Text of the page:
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    Re: Lunar trouble, need help
    From: George Huxtable
    Date: 2008 Jul 8, 15:27 +0100

    I've been looking at Chauvenet a bit further, and it looks as though he
    deals, fully, with the terms for correcting Moon parallax that depend on
    Moon azimuth; terms that I have ignored, but which, under some circumstances
    Kent Nordstrom considers worth correcting for. Indeed, he may be right.
    In section 94 he shows an example for correcting the Moon's true
    (geocentric) altitude and azimuth for parallax, to produce apparent altitude
    and azimuth, and in section 95, the converse (which is what's needed in for
    correcting a lunar). And to my surprise, in that example (in no way
    extreme), those corrections appear to differ by as much as 15" (in altitude)
    and 10" (in azimuth) from those for a spherical Earth. In section 95 he
    shows a different way to arrive at the same result. I haven't tried to get
    to the bottom of the reasoning involved, which is rather heavy going, but
    Kent may find it instructive, in his quest for ultimate precision.
    That may have interesting implications. In the normal clearing process for
    lunar distances, which uses the formula; see [5530]
    D = arc cos[(cos d - sin s sin m) cos S cos M /(cos s cos m) +sin S sin M]
    or some variant of it, the assumption is made that correction for parallax,
    as for refraction, is only in the vertical plane, and has no component that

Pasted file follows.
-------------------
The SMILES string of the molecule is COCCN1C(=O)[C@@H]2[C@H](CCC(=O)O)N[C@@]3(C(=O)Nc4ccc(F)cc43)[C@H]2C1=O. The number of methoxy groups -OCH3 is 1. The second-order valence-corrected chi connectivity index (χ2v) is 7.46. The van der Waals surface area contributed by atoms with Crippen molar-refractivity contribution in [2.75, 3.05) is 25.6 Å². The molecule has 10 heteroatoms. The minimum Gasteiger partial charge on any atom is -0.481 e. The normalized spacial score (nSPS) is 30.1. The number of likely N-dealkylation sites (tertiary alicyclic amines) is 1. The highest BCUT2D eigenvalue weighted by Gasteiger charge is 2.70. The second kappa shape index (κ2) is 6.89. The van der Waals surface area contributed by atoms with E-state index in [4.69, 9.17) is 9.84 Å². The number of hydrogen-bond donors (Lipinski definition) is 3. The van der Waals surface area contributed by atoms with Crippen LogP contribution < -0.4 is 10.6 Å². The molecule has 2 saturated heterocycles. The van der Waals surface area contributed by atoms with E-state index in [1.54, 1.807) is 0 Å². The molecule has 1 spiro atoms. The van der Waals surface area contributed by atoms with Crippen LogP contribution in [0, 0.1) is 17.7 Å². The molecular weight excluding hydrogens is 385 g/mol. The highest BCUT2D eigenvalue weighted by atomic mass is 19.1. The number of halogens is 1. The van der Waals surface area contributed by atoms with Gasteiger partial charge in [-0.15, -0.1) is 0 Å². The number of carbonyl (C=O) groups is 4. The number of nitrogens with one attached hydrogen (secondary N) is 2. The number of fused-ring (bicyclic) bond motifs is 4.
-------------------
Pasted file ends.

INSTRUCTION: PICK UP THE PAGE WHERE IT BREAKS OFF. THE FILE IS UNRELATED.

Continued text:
alters the Moon's azimuth. So when Earth oblateness affects not only the
    altitude, but also the azimuth, that assumption fails; or at least, further
    correction is called for.
    Chauvenet deals with that by two alternative methods for clearing lunars, in
    sections 248 and 249, which I have made no attempt to follow in any detail.
    Like everything else that he touches, it's all treated with the utmost
    It should be appreciated that although Chauvenet is to some extent
    addressing mariners (and had previously been in charge of teaching
    navigation to US Navy students) he was an astronomer, and mainly writing for
    astronomers and surveyors. He wrote in an era when many of them remained out
    of reach of the electric telegraph, needed to obtain time to a much higher
    precision than mariners did, and had available more precise instruments,
    which could be firmly planted on the ground. So much of the detailed stuff
    is over-elaborate for marine navigators, but may be just the sort of
    material that appeals to Kent Nordstrom. For me, Chauvenet comes over best
    in small doses.
    contact George Huxtable at george@huxtable.u-net.com
    or at +44 1865 820222 (from UK, 01865 820222)
    or at 1 Sandy Lane, Southmoor, Abingdon, Oxon OX13 5HX, UK.
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